“The Queen let another drop fall from her bottle on to the snow, and instantly there appeared a round box, tied with green silk ribbon, which, when opened, turned out to contain several pounds of the best Turkish Delight. Each piece was sweet and light to the very centre and Edmund had never tasted anything more delicious. He was quite warm now, and very comfortable.”

Describing food as sweet, salty, or even spicy can immerse a reader further into a character’s simple action of eating. Gustatory imagery can be incredibly effective when describing unpleasant tastes as well. 

What’s imagery used for?

4. Olfactory Imagery

Olfactory imagery is used when writers’ want to appeal to a reader’s sense of smell. Olfactory imagery is a great way to better describe both what a character is experiencing as well as the world of the novel, poem, or other writing. 

The smell of fresh rain, smoke from a fire, or gasoline can be described through olfactory imagery. A great example of this can be found in the novel
The Dead Path by Stephen M. Irwin. Note the comparisons Irwin used to create the olfactory imagery and paint a picture of the smell. 

The Death Path - What is imagery in literature?

Olfactory Imagery

“But a smell shivered him awake.

It was a scent as old as the world. It was a hundred aromas of a thousand places. It was the tang of pine needles. It was the musk of sex. It was the muscular rot of mushrooms. It was the spice of oak. Meaty and redolent of soil and bark and herb. It was bats and husks and burrows and moss. It was solid and alive - so alive! And it was close.”

Olfactory imagery can also be used in a screenplay as a plot point and to suggest to actor’s what they are smelling and how they are reacting.

What does imagery mean?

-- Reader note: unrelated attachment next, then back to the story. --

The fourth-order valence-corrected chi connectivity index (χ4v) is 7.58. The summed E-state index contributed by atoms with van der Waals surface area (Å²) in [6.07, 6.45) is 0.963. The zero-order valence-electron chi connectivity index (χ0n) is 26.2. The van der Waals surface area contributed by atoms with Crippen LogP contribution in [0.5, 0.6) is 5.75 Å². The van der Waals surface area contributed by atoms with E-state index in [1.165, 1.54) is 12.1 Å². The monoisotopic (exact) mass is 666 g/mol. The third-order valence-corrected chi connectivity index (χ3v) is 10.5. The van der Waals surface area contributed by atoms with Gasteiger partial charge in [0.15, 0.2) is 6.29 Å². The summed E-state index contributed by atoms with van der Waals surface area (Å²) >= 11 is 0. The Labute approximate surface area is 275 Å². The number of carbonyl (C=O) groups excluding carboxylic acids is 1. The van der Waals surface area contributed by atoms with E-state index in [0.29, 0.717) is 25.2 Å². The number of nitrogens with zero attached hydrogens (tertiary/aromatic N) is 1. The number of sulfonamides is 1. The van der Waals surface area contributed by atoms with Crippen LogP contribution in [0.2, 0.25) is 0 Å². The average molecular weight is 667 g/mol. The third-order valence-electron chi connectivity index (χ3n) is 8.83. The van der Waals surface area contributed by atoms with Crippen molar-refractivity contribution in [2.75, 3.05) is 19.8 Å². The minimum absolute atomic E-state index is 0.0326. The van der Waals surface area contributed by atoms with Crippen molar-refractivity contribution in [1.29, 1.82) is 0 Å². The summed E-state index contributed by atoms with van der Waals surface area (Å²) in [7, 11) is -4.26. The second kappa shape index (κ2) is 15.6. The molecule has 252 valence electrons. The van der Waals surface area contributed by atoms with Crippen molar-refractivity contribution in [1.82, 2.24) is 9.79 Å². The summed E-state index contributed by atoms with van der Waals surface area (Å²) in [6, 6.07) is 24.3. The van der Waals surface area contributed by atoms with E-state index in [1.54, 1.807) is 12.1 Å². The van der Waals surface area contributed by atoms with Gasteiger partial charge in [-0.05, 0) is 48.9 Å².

5. Tactile Imagery

To create the sensory experience of touch through text, writers utilize tactile imagery. This type of imagery can be used to describe how something feels such as texture, temperature, wetness, dryness, etc. 

In Albert Camus’ novel The Stranger, Camus uses this type of imagery to describe the heat of the sun pressing down on a man at the beach. 

The Stranger - What is imagery in literature?

Tactile Imagery

“Seeing the rows of cypress trees leading up to the hills next to the sky, and the houses standing out here and there against that red and green earth, I was able to understand Maman better. Evenings in that part of the country must have been a kind of sad relief. But today, with the sun bearing down, making the whole landscape shimmer with heat, it was inhuman and oppressive.”

As you can see from this example, this can be tremendously effective when characters are undergoing some type of turmoil. Tactile imagery appeals to a reader’s sense of touch and allows them to better empathize with a character. 

Kinesthetic imagery definition

6. Kinesthetic Imagery

Kinesthetic imagery is used to describe the sensory experience of motion. Speed, slowness, falling, or even fighting can be written with kinesthetic imagery. 

In the world of screenwriting, kinesthetic imagery is perhaps most important in the genre of action films. How else can you write an epic fight scene other than by using kinesthetic imagery to paint the picture? 

In our breakdown of one of the many epic fight scenes in John Wick, we take a look at how kinesthetic imagery can tell the story of action on the page. Using words like “slam” and “snap” create the imagery of the fight scene. 

What is Imagery in Fight scenes?  •  Subscribe on YouTube

Kinesthetic imagery is also great when writing about topics like sports, driving, and other intense action. 

Organic imagery meaning

7. Organic Imagery

Last, but not least on our list is organic imagery. Organic imagery appeals to the most primitive sensations in the human experience such as hunger, fatigue, fear and even emotion. 

It can be quite difficult to describe the emotions of a sorrowful character or desperate character. But organic imagery aims to do just that. When done effectively, organic imagery can be the best tool to move a reader to tears of either joy or sadness. 


Explore more literary devices

Imagery is just one of many literary devices and types of figurative language, including metaphor, juxtaposition, and symbolism. If you're a writer and want to develop your craft fully, do yourself a favor and continue this exploration. The next article on literary devices is a gateway to many of these tools that help add substance and style to any type of written work.

Up Next: Literary Devices Index →